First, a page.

In February 2016, France became the first country in the world to ban supermarkets from throwing away or destroying unsold food. This means that stores bigger than 400 square metres will no longer be allowed to destroy products approaching their best-before date. Latest news reveals that Italy has now changed its laws to incentivise food donation and, in the UK, Tesco has pledged to eradicate all its food waste by the end of 2017.
There’s an irony there. The UK’s waste-advisory charity WRAP estimates that out of 41 million tonnes of food bought in Britain in 2013, 15 million went to waste. And yet, based on businesses’ own declarations, only 0.25 million was generated by retail – less than 2%. So if food retailers aren’t the main culprits, why are they evidently taking responsibility and action for food waste?
Fundamentally, food retailers are seen as having the greatest power and therefore are the best placed to take responsibility and promote a change in attitudes towards food. For supermarkets this doesn’t have to mean endless hassle avoiding fines or reduced cost efficiency. The new generation of demand forecasting and inventory planning systems successfully reduce waste and spoilage, a valuable move especially with the growing call for Britain to support the French legislation.
Food retailers are seen as having the greatest power and therefore are the best placed to take responsibility and promote a change in attitudes towards food.
With the right supply chain technology in place, supermarkets can break down data by product/day/week/store/sell-by dates/weather and tell the system what is needed to maintain displays, sustain promotions and so forth. This mean it’s possible to keep stock and thus spoilage to the necessary minimum. These days even the most problematic items, such as bread and loose fresh vegetables that account for the bulk of avoidable food waste can be managed optimally.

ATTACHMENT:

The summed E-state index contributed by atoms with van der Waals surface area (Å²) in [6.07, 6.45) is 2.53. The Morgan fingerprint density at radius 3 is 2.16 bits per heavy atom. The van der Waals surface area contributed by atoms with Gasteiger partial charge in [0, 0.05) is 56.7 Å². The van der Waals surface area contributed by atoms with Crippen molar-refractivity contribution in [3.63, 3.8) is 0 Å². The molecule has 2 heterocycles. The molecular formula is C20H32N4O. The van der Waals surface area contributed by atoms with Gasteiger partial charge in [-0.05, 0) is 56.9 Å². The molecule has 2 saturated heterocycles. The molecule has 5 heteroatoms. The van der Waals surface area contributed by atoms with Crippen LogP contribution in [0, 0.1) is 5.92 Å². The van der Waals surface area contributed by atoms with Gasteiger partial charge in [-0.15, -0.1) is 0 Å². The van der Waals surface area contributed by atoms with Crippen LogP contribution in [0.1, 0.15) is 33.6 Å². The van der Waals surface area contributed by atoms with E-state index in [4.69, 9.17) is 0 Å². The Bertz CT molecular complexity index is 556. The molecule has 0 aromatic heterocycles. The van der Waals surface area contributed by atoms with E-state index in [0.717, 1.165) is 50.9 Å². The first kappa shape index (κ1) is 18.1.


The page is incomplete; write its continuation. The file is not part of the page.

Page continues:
The key here is engagement and this means retailers showing what they’re doing, helping customers to waste less and constantly communicating and educating. It’s a great opportunity, for instance, to show that the retailer is ensuring that fruit, vegetables, baked and dairy products all reach the customer as fresh as possible, maximizing their opportunity to enjoy them.
The key is engagement and this means retailers showing what they’re doing, helping customers to waste less and constantly communicating and educating.
Rather than structure deals to encourage people to buy more perishable products, retailers could pair bread, vegetables or dairy with other items to make a meal – baby corn with rice, potatoes with fish, salad with wine. Of course it helps if you explain to customers why you’re doing this.
The responsibility lies with influential business to lead the movement and help change attitudes towards food. This includes showing how they cut waste by working with a supply chain management system and collaborating over the right use of the minimized waste stock. Whether this needs to be pushed by a legislative change, our food needs to be treated as precious and supermarkets have the power to display this.
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